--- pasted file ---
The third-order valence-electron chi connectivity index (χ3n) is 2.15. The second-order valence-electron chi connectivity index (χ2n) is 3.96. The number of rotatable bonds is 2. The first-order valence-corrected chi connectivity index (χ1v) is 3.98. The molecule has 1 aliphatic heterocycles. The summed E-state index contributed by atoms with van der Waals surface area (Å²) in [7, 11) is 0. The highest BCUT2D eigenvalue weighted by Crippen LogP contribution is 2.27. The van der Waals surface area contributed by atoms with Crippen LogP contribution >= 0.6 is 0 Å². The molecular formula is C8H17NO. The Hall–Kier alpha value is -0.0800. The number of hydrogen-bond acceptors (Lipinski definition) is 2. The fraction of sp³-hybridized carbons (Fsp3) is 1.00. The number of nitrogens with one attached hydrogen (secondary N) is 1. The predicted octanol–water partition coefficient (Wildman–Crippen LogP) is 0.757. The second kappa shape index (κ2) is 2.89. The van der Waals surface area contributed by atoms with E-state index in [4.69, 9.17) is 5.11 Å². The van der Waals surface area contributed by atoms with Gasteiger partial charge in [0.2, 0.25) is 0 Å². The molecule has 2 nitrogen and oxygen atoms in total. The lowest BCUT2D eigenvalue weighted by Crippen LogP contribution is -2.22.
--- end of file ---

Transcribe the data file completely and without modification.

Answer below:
The third-order valence-electron chi connectivity index (χ3n) is 2.15. The second-order valence-electron chi connectivity index (χ2n) is 3.96. The number of rotatable bonds is 2. The first-order valence-corrected chi connectivity index (χ1v) is 3.98. The molecule has 1 aliphatic heterocycles. The summed E-state index contributed by atoms with van der Waals surface area (Å²) in [7, 11) is 0. The highest BCUT2D eigenvalue weighted by Crippen LogP contribution is 2.27. The van der Waals surface area contributed by atoms with Crippen LogP contribution >= 0.6 is 0 Å². The molecular formula is C8H17NO. The Hall–Kier alpha value is -0.0800. The number of hydrogen-bond acceptors (Lipinski definition) is 2. The fraction of sp³-hybridized carbons (Fsp3) is 1.00. The number of nitrogens with one attached hydrogen (secondary N) is 1. The predicted octanol–water partition coefficient (Wildman–Crippen LogP) is 0.757. The second kappa shape index (κ2) is 2.89. The van der Waals surface area contributed by atoms with E-state index in [4.69, 9.17) is 5.11 Å². The van der Waals surface area contributed by atoms with Gasteiger partial charge in [0.2, 0.25) is 0 Å². The molecule has 2 nitrogen and oxygen atoms in total. The lowest BCUT2D eigenvalue weighted by Crippen LogP contribution is -2.22.